A decongestant medicine can’t be used more than once within a few hours. Its effect is almost immediate, but its effectiveness is short. For a brief flight, when I need to decongest before the ascent, and during the descent, there’s not the time required for different applications.

Furthermore, there are legal problems. If a drug is legal in my country, it may not be in another. If a prescription isn’t required where I live, it may be required elsewhere. Thus, it’s necessary to verify import and transportation regulations for drugs both for the destination and the transit countries.

A saline spray is the most effective, cheap and natural solution. I buy saline solutions in a pharmacy or prepare them at home using sea salt and distilled water.

Another valid option for me is tiger balm. I rub it under my nose during the flight. Its balsamic effluents help to fluidify and free clogged nose. It’s a simple solution, but it’s not suitable for those who suffer from skin sensitivity: tiger balm is slightly irritating.

photo: pixabay

Physical maneuvers

In combination with decongestion, I use physical procedures. Essentially, I pop my ears. I close my mouth, pinch my nose shut and swallow, or I gently push the air out as if I wanted to blow up a balloon.

The increasing pressure makes the Eustachian tubes open, air reaches the ear and compensates for pressure difference.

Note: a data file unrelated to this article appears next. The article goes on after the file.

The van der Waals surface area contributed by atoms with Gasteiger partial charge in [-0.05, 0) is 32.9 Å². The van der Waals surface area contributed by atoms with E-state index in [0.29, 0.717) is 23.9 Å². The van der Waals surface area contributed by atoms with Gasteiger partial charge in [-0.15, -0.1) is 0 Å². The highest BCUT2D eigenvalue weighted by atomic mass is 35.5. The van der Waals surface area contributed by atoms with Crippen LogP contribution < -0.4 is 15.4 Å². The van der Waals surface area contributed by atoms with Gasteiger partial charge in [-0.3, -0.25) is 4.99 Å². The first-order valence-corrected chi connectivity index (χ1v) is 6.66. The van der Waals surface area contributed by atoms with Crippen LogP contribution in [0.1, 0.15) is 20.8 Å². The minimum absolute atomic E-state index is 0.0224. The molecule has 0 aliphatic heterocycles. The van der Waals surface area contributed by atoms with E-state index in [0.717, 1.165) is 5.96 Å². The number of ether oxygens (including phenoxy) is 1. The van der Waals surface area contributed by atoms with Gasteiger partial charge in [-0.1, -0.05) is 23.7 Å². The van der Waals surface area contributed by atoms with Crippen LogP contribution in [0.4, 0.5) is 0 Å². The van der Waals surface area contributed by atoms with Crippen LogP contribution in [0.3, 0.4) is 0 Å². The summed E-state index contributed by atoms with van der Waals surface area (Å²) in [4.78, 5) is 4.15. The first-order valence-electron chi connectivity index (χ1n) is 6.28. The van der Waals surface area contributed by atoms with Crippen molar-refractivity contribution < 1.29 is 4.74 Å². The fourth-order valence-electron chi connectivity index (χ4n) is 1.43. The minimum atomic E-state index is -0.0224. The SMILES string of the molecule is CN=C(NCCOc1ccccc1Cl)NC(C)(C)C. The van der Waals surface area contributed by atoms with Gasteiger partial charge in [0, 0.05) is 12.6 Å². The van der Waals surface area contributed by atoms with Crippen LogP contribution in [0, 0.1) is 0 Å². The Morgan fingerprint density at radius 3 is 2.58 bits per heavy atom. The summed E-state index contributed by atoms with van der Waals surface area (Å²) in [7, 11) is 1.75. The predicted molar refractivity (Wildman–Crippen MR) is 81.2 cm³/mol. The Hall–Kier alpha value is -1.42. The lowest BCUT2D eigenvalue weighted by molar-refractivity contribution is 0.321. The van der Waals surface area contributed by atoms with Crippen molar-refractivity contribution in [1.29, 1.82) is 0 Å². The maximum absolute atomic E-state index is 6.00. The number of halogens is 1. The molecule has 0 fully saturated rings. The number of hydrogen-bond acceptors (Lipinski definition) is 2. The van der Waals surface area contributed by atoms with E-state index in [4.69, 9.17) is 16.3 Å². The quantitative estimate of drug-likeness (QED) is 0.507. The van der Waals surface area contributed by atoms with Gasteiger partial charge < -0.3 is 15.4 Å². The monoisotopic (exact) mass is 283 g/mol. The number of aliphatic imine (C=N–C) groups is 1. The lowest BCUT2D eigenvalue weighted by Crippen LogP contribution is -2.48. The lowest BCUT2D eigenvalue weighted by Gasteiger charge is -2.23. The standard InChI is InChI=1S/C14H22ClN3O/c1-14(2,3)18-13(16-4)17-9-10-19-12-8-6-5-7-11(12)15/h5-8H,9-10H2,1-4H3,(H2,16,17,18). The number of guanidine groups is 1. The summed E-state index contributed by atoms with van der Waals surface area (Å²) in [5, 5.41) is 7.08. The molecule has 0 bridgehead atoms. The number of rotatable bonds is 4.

Also yawning or chewing a hard candy sometimes help.


Hydration is important for various flying related problems and even more for sinusitis.

Hydration helps to keep the airways moist and fluidifies mucus.

Proper hydration means drinking water. Alcohol does not hydrate and can worsen sinusitis. Sugary drinks and coffee should also be avoided.

Do you suffer from sinusitis or other conditions while flying? How do you deal with them? I wait for your comments below!

By | 2017-09-05T22:16:27+00:00 September 4th, 2017|Categories: Editorials|2 Comments


  1. Birgit | Groove Is In The Heart 28 October, 2017 at 8:05 am - Reply

    Oh my word! I can sooo relate to your post. I also suffer from chronic sinusitis (and chronic allergies). And I can also remember a handful of flights where it felt like my head was about to explode! Luckily over the years and many specialists later I have found a way to manage it much better with meds and doing things like steaming etc. And, when I fly I always drink LOTS of water (no alcohol), chew chewing gum on take off and as soon as air pressure starts to drop in preparation of landing and yes, I learned popping my ears – best advice ever! Thanks for your post. Few people understand how extremely painful this can be.

    • windbehindme 29 October, 2017 at 5:13 pm - Reply

      Thanks for your comment. It’s always good to find out I’m not alone. I believe it’s important not to stop traveling if a doctor allows for it and learn how to cope with this condition, even if sometimes I feel quite weird with all my “rituals” before flying 🙂